COME TO MY VILLAGE IN INDIA


Well, I love to be in small villages anywhere and see the local things of that place. What about you? Do you believe in sustainable tourism?

It is heartening to know about the new tourism policy of Rajasthan government introduced recently. The state will benefit highly from it as the untapped potential of many places remain unutilized by the tourism sector. Since long it has been observed that Rajasthan because of its unique topography and culture attracts a lot of tourists worldwide.

It is for the people and specially the youth to start thinking of careers in this sector as many jobs are being created in this area. Tourists coming to the state are looking for adventure, and romance in the desert plains and this is where our focus should lie. If Kerala can sell its scenic beauty and ayurvedic massages to the tourists during the monsoons so can we as we have equally good spots which are yet to be marked on the tourist map.

Village and Eco tourism also has great potential and every tourist is not looking for a five star stay in the state. Samode village has taken the lead in this and there is need for organised TOURIST services so that people enjoy the ambience of this quaint village of Rajasthan.

Viewed from a distance, an Indian village may appear deceptively simple. A cluster of mud-plastered walls shaded by a few trees, set among a stretch of green or dun-colored fields, with a few people slowly coming or going, oxcarts creaking, cattle grunts, and birds singing--all present an image of harmonious simplicity.In Punjab, the richest state in INDIA, the villages are made of brick houses and no mud plastered huts can be found there.

Indian city dwellers often refer nostalgically to "simple village life." City artists portray colorfully garbed village women gracefully carrying water pots on their heads, and writers describe isolated rural settlements unsullied by the complexities of modern urban civilization. Social scientists of the past wrote of Indian villages as virtually self-sufficient communities with few ties to the outside world.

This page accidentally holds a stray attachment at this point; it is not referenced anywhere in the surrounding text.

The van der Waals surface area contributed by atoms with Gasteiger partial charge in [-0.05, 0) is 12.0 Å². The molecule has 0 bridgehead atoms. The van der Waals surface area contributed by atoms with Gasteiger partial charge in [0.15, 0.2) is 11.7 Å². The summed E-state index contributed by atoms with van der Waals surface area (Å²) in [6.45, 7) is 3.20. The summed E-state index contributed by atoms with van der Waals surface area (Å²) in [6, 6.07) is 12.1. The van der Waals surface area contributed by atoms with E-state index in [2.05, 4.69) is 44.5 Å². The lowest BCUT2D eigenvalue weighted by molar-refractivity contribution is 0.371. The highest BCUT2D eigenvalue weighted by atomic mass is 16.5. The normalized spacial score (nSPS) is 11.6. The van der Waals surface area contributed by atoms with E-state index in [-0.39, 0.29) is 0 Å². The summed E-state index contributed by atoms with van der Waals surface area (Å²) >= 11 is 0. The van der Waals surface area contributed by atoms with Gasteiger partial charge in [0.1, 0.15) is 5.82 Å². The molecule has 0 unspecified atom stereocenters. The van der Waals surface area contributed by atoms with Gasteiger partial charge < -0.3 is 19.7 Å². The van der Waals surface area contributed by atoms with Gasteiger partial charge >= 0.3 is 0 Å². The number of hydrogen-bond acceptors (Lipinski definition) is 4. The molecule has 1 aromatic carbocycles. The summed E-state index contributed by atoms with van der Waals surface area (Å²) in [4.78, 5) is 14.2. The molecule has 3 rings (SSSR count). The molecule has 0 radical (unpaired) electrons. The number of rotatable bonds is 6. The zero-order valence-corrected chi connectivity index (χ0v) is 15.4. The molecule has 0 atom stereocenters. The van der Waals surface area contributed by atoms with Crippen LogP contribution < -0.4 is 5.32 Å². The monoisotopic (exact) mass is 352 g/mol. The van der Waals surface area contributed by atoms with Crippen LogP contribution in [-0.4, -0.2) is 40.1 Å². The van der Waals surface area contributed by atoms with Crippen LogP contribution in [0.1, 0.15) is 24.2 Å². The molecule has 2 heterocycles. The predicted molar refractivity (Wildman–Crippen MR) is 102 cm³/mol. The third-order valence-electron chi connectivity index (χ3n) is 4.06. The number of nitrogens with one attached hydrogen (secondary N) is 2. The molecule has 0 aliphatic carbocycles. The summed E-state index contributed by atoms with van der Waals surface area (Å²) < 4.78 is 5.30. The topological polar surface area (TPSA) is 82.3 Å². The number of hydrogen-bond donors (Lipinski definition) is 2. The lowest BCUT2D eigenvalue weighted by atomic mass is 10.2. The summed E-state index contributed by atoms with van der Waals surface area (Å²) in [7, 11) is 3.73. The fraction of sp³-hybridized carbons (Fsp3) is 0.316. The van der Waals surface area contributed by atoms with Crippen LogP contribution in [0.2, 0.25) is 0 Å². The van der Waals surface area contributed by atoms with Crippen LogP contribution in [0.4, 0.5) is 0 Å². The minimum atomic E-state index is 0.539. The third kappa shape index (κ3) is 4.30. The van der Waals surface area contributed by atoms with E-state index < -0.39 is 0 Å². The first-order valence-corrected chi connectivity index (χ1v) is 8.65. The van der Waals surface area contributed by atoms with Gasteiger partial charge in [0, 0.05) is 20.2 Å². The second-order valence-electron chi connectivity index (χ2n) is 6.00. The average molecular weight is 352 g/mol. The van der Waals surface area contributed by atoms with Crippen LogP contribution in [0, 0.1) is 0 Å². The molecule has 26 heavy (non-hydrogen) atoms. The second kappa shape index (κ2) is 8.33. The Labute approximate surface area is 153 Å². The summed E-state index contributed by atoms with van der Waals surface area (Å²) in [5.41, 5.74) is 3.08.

In actuality, Indian village life is far from simple. Each village is connected through a variety of crucial horizontal linkages with other villages and with urban areas both near and far. Most villages are characterized by a multiplicity of economic, caste, kinship, occupational, and even religious groups linked vertically within each settlement. Factionalism is a typical feature of village politics. in one of the first of the modern anthropological studies of Indian village life, anthropologist Oscar Lewis called this complexity "rural cosmopolitanism."

We ,in the desert, with its limitations, have to offer the TOURISTS an experience which teaches them about our sustainable and energy saving lifestyle here. A lifestyle which is energy rich and materialistic to the core is slowly being discarded by many right thinking people and even world govts are now encouraging sustainable living in their tourist hotspots.

Have you stayed in a village anywhere in the world and what has been your experience there?

Above comments were
sent by Ms. Shoma, Jaipur (
shomad@rediffmail.com)

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